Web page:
Adrian O’Farrell takes a look at the extended Ireland squad and makes his predictions for what we can expect from ‘team Ireland’ in the Guinness Series 2008.
Fresh from his stint as the warm up act for Declan and co. at the Supporters Club ‘Meet The Coaches’ evening, Adrian O’Farrell is back with a look at the extended squad, as named last week, and the expectations for the GUINNESS Series 2008.
Declan Kidney did not spring any great surprise in naming an extended squad for the Guinness International Series, perhaps the only surprise being the extent of the squad.
With 41 players attending initially, everyone who had a realistic hope is there (with the possible exception of Johnny O’Connor).
For a new coach, it makes sense not just because ‘we can continue to familiarise a largely new-look backroom staff with a wider group of players’ as Kidney puts it, but also he gets to start off with a positive with his core group of players.
With this squad, Kidney has sent out a signal to English-based players that they are not out of the reckoning.
The inclusion of Bob Casey in particular lets him know that there is renewed hope for his international career under this new dispensation, but the quiet selection of Roger Wilson and Mike Ross also sends a signal.
Ulster’s resurgent win over an admittedly watered-down Munster has given their season the injection that it so badly needed and their representatives in this squad will be walking a little taller into the squad hotel.
Indeed, the form of Paddy Wallace and Stephen Ferris had been quite good anyway. While Wallace raised the bar with a standout performance on Sunday, Andrew Trimble also found some of the form that has made him a valuable member of the Irish squad.
Ryan Caldwell also put in a good shift, though the brainless yellow card continued a query over his discipline.
Meanwhile, with Munster and Leinster putting in some massive performances over the past few weeks, there are a lot of their players putting their hands up.
It will be interesting to see the level of experimentation that Kidney goes in for. The suspicion is ‘not a lot’, given that it is imperative that Ireland do not lose out in the race for eighth spot in the IRB rankings ahead of the World Cup draw on December 1.
The Scots play two of the same sides that we do – New Zealand and Canada – and also play South Africa.
So it is somewhat reassuring that in theory they have a tougher series than we do.
To get that off to a good start, Ireland need to beat Canada by more than 15 points. Given that the match is at Thomond Park, a spiritual home for Kidney, and that it is his first one as Ireland coach, he will surely eschew tinkering for a solid start.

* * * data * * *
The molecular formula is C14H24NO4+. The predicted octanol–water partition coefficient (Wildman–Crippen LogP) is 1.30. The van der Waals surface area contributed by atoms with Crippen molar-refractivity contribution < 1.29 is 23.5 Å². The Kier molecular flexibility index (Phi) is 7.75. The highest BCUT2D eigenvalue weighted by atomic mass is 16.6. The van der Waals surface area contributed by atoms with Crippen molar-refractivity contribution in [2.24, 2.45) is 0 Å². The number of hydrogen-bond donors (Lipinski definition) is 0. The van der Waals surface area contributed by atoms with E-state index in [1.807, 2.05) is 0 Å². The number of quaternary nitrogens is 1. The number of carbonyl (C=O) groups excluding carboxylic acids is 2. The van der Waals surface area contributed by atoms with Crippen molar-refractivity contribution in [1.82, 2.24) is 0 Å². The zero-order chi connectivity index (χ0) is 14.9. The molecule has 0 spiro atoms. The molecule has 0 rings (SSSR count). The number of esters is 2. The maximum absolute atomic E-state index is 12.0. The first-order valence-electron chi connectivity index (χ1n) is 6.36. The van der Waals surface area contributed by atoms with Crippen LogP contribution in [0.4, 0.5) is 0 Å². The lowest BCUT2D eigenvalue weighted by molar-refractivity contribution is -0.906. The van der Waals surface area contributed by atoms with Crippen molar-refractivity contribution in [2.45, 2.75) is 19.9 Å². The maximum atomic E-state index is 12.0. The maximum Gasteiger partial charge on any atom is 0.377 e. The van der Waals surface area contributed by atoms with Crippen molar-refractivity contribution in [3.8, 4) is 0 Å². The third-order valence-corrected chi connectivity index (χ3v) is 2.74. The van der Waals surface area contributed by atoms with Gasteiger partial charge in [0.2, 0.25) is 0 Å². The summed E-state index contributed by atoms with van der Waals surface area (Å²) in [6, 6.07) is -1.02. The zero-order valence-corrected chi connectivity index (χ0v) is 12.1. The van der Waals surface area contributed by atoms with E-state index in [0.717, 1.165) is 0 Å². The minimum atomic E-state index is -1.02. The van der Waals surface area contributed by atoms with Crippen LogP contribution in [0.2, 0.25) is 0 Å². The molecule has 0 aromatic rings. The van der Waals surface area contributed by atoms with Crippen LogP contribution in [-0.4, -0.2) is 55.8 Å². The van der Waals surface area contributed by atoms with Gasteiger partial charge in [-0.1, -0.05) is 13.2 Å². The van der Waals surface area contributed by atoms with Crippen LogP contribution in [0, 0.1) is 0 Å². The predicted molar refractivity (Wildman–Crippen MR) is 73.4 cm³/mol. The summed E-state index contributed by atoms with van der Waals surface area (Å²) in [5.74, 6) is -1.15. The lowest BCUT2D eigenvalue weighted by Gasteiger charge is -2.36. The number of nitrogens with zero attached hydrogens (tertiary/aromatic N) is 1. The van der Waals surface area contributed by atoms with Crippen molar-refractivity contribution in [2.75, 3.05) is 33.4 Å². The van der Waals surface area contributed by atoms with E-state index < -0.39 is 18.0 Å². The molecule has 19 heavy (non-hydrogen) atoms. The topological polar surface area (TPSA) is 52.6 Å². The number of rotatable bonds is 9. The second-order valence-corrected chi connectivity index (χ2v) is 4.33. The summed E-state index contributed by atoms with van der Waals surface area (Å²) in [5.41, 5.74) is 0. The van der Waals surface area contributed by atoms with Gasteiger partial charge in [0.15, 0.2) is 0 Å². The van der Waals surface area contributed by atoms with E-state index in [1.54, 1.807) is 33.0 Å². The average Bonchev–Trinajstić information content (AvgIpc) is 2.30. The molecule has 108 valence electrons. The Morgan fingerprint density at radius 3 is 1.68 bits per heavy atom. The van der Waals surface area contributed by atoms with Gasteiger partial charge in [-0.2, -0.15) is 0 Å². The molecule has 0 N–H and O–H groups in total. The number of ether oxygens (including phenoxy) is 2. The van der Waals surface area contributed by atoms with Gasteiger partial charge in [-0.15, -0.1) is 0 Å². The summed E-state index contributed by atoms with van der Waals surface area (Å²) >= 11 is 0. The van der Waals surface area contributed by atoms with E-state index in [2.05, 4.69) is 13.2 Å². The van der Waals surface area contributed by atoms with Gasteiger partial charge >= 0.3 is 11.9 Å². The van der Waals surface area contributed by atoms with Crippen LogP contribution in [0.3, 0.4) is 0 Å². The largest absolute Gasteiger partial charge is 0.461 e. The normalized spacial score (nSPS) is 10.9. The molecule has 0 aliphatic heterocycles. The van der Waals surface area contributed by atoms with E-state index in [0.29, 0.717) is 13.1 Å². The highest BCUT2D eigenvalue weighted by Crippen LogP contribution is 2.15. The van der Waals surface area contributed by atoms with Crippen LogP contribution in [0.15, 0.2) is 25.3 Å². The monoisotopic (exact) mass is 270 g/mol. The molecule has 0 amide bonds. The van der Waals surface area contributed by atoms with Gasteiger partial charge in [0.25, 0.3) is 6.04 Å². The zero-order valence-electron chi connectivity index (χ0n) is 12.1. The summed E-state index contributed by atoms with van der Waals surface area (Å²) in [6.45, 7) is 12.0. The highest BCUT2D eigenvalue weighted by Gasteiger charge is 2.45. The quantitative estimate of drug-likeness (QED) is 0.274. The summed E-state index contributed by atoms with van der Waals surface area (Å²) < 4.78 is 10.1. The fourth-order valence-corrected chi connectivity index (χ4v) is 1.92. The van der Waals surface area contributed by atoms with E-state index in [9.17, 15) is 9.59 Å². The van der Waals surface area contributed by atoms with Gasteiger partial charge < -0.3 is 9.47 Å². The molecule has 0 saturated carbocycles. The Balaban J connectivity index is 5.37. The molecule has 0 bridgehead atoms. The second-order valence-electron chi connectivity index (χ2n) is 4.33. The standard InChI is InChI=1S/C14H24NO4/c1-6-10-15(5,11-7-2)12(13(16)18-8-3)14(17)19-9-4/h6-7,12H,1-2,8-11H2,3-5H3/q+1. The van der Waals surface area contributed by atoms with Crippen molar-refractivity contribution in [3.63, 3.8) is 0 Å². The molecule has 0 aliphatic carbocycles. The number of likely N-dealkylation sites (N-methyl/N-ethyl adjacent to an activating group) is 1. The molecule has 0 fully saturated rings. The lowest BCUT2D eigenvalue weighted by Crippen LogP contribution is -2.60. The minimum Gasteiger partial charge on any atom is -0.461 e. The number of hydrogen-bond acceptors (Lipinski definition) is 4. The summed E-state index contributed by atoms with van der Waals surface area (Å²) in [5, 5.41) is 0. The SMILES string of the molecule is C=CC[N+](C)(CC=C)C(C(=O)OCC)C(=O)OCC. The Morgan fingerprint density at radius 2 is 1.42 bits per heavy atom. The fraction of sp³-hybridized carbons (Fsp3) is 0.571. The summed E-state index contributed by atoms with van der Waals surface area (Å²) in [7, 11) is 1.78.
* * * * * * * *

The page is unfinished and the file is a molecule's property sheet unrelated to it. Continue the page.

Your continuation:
In terms of the style of play his Irish teams will adopt, Kidney offered some insight to the Supporters Club when the Irish management team of Kidney, Paul McNaughton and Gert Smal held a Q&A session with them.
In essence, he said that he believed that a coach had to look at the strengths and weaknesses of a particular group of players before deciding what way to play as opposed to intending to play a certain way and imposing that style on the group of players.
What does that suggest with regard to this particular group of players, who, in theory, can play it fast and loose as well as tight and controlled?
The likelihood is that we will see it pretty controlled initially with the possibility of opening up later but only when and if the platform has been established up front.
In that sense one could argue that it will be more Munster than Leinster in style terms, but bear in mind that Kidney did show a willingness to expand the Munster game when he felt that the strengths and weaknesses of the players at his disposal warranted it.
The headline decision at this squad announcement, of course, was the retention of the captaincy by Brian O’Driscoll.
The way that Kidney has handled this may have been just good fortune, or it may have been quite brilliant.
For there is a decent argument that in flagging to O’Driscoll that he may be about to lose the captaincy, he gave the latter that incentive to rededicate himself to the game that has directly led to his astonishing turnabout in form in recent weeks.
Crucially, Kidney gave O’Driscoll the time to save himself in terms of the captaincy and for all that he does not enjoy the press side of the captaincy equation, it is something that the captain was not about to jettison lightly.
The player himself puts his extra pep down to losing weight through less muscle mass, but one wonders would this have come about without the promptings of the coach.
It is a shame that O’Driscoll has suffered this knee injury at such a time. Any interruption is never welcome but given what he has achieved in relocating his old zest and running game, and what an ephemeral thing form and confidence is, it could not have come at a worse time for him.
Kidney himself would, of course, downplay his role in this and deny that he held any such motivation, merely calling the situation as he saw it.
But he does that with almost all of his successes and the impression given is that he is just lucky to be involved with the great teams he has been involved with.
The playwright and former member of ‘Beyond the Fringe’, Alan Bennett, wrote that ‘All modesty is false, or else it is not modesty.’
Those present at the Supporters Club meeting with him would surely agree that if Kidney’s modesty is false then he may not be just the most consistently successful coach in Irish rugby history, but also one of Ireland’s greatest ever actors.